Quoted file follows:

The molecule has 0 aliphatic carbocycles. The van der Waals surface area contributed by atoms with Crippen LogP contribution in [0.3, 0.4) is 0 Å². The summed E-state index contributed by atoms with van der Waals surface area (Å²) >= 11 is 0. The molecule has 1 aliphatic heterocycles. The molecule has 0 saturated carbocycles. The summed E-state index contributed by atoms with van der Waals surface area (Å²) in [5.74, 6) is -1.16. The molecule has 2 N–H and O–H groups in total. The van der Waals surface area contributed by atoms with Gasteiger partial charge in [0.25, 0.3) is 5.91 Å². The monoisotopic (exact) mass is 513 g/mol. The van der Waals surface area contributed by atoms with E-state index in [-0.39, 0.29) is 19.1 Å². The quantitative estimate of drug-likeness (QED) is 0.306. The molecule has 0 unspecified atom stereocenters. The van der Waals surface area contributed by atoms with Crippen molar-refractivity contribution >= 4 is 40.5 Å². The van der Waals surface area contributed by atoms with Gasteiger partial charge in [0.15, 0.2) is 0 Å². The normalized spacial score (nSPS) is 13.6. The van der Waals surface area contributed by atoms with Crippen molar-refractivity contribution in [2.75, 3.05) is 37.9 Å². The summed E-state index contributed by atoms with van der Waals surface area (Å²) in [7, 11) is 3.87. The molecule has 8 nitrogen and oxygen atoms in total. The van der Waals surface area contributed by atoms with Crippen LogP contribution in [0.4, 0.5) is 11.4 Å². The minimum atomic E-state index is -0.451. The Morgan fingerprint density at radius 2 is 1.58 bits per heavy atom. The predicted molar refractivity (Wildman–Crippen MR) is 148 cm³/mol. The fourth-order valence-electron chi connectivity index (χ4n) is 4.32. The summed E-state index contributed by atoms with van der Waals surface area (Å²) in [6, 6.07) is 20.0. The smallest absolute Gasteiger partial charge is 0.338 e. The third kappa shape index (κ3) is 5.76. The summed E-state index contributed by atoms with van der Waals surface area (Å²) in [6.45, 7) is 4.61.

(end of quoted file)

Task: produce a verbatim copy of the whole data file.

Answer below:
The molecule has 0 aliphatic carbocycles. The van der Waals surface area contributed by atoms with Crippen LogP contribution in [0.3, 0.4) is 0 Å². The summed E-state index contributed by atoms with van der Waals surface area (Å²) >= 11 is 0. The molecule has 1 aliphatic heterocycles. The molecule has 0 saturated carbocycles. The summed E-state index contributed by atoms with van der Waals surface area (Å²) in [5.74, 6) is -1.16. The molecule has 2 N–H and O–H groups in total. The van der Waals surface area contributed by atoms with Gasteiger partial charge in [0.25, 0.3) is 5.91 Å². The monoisotopic (exact) mass is 513 g/mol. The van der Waals surface area contributed by atoms with E-state index in [-0.39, 0.29) is 19.1 Å². The quantitative estimate of drug-likeness (QED) is 0.306. The molecule has 0 unspecified atom stereocenters. The van der Waals surface area contributed by atoms with Crippen molar-refractivity contribution >= 4 is 40.5 Å². The van der Waals surface area contributed by atoms with Gasteiger partial charge in [0.15, 0.2) is 0 Å². The normalized spacial score (nSPS) is 13.6. The van der Waals surface area contributed by atoms with Crippen molar-refractivity contribution in [2.75, 3.05) is 37.9 Å². The summed E-state index contributed by atoms with van der Waals surface area (Å²) in [7, 11) is 3.87. The molecule has 8 nitrogen and oxygen atoms in total. The van der Waals surface area contributed by atoms with Crippen LogP contribution in [0.4, 0.5) is 11.4 Å². The minimum atomic E-state index is -0.451. The Morgan fingerprint density at radius 2 is 1.58 bits per heavy atom. The predicted molar refractivity (Wildman–Crippen MR) is 148 cm³/mol. The fourth-order valence-electron chi connectivity index (χ4n) is 4.32. The summed E-state index contributed by atoms with van der Waals surface area (Å²) in [6, 6.07) is 20.0. The smallest absolute Gasteiger partial charge is 0.338 e. The third kappa shape index (κ3) is 5.76. The summed E-state index contributed by atoms with van der Waals surface area (Å²) in [6.45, 7) is 4.61.